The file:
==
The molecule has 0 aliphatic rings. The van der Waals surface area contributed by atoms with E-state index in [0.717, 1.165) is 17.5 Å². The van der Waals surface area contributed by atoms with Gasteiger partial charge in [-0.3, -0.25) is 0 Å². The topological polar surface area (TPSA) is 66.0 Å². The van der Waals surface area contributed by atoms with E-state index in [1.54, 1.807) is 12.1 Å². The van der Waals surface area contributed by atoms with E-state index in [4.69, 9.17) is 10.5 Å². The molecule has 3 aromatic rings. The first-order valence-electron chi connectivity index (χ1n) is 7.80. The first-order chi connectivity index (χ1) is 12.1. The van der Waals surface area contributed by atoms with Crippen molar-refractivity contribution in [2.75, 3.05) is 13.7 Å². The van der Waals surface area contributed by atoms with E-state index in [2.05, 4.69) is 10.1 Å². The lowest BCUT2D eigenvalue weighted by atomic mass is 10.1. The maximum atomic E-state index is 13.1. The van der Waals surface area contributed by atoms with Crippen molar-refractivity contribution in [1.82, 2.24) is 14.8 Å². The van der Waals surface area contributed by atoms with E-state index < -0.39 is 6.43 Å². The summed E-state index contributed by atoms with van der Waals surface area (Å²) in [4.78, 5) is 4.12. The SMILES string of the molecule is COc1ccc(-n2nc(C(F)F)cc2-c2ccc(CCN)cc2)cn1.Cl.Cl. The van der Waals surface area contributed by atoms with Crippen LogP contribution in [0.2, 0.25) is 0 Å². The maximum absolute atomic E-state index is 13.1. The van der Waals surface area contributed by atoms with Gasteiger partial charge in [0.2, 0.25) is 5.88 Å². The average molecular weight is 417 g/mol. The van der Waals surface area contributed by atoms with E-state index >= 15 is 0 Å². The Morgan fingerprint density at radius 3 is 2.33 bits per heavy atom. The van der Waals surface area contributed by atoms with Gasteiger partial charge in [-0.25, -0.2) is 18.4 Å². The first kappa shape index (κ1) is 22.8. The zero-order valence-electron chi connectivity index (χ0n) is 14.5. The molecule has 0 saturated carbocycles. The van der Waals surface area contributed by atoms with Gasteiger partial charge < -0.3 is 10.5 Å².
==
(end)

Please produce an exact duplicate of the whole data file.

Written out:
The molecule has 0 aliphatic rings. The van der Waals surface area contributed by atoms with E-state index in [0.717, 1.165) is 17.5 Å². The van der Waals surface area contributed by atoms with Gasteiger partial charge in [-0.3, -0.25) is 0 Å². The topological polar surface area (TPSA) is 66.0 Å². The van der Waals surface area contributed by atoms with E-state index in [1.54, 1.807) is 12.1 Å². The van der Waals surface area contributed by atoms with E-state index in [4.69, 9.17) is 10.5 Å². The molecule has 3 aromatic rings. The first-order valence-electron chi connectivity index (χ1n) is 7.80. The first-order chi connectivity index (χ1) is 12.1. The van der Waals surface area contributed by atoms with Crippen molar-refractivity contribution in [2.75, 3.05) is 13.7 Å². The van der Waals surface area contributed by atoms with E-state index in [2.05, 4.69) is 10.1 Å². The lowest BCUT2D eigenvalue weighted by atomic mass is 10.1. The maximum atomic E-state index is 13.1. The van der Waals surface area contributed by atoms with Crippen molar-refractivity contribution in [1.82, 2.24) is 14.8 Å². The van der Waals surface area contributed by atoms with E-state index < -0.39 is 6.43 Å². The summed E-state index contributed by atoms with van der Waals surface area (Å²) in [4.78, 5) is 4.12. The SMILES string of the molecule is COc1ccc(-n2nc(C(F)F)cc2-c2ccc(CCN)cc2)cn1.Cl.Cl. The van der Waals surface area contributed by atoms with Crippen LogP contribution in [0.2, 0.25) is 0 Å². The maximum absolute atomic E-state index is 13.1. The van der Waals surface area contributed by atoms with Gasteiger partial charge in [0.2, 0.25) is 5.88 Å². The average molecular weight is 417 g/mol. The van der Waals surface area contributed by atoms with E-state index >= 15 is 0 Å². The Morgan fingerprint density at radius 3 is 2.33 bits per heavy atom. The van der Waals surface area contributed by atoms with Gasteiger partial charge in [-0.25, -0.2) is 18.4 Å². The first kappa shape index (κ1) is 22.8. The zero-order valence-electron chi connectivity index (χ0n) is 14.5. The molecule has 0 saturated carbocycles. The van der Waals surface area contributed by atoms with Gasteiger partial charge < -0.3 is 10.5 Å².